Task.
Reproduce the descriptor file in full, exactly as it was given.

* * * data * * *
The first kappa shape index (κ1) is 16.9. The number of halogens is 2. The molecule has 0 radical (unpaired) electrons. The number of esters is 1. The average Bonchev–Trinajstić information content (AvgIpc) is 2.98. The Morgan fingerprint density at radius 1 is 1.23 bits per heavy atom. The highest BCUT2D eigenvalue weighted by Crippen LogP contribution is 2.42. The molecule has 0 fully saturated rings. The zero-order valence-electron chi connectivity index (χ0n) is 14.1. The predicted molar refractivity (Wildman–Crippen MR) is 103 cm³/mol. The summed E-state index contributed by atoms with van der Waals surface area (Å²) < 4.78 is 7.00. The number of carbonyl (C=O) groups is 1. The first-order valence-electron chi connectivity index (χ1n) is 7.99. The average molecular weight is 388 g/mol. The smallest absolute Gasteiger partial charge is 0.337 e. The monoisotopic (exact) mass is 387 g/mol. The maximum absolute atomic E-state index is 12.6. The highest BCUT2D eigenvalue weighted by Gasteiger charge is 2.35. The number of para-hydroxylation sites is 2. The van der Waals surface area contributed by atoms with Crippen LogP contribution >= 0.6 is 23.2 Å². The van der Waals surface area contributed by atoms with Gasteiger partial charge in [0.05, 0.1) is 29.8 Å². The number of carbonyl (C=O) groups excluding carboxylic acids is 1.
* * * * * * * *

The first kappa shape index (κ1) is 16.9. The number of halogens is 2. The molecule has 0 radical (unpaired) electrons. The number of esters is 1. The average Bonchev–Trinajstić information content (AvgIpc) is 2.98. The Morgan fingerprint density at radius 1 is 1.23 bits per heavy atom. The highest BCUT2D eigenvalue weighted by Crippen LogP contribution is 2.42. The molecule has 0 fully saturated rings. The zero-order valence-electron chi connectivity index (χ0n) is 14.1. The predicted molar refractivity (Wildman–Crippen MR) is 103 cm³/mol. The summed E-state index contributed by atoms with van der Waals surface area (Å²) < 4.78 is 7.00. The number of carbonyl (C=O) groups is 1. The first-order valence-electron chi connectivity index (χ1n) is 7.99. The average molecular weight is 388 g/mol. The smallest absolute Gasteiger partial charge is 0.337 e. The monoisotopic (exact) mass is 387 g/mol. The maximum absolute atomic E-state index is 12.6. The highest BCUT2D eigenvalue weighted by Gasteiger charge is 2.35. The number of para-hydroxylation sites is 2. The van der Waals surface area contributed by atoms with Crippen LogP contribution >= 0.6 is 23.2 Å². The van der Waals surface area contributed by atoms with Gasteiger partial charge in [0.05, 0.1) is 29.8 Å². The number of carbonyl (C=O) groups excluding carboxylic acids is 1.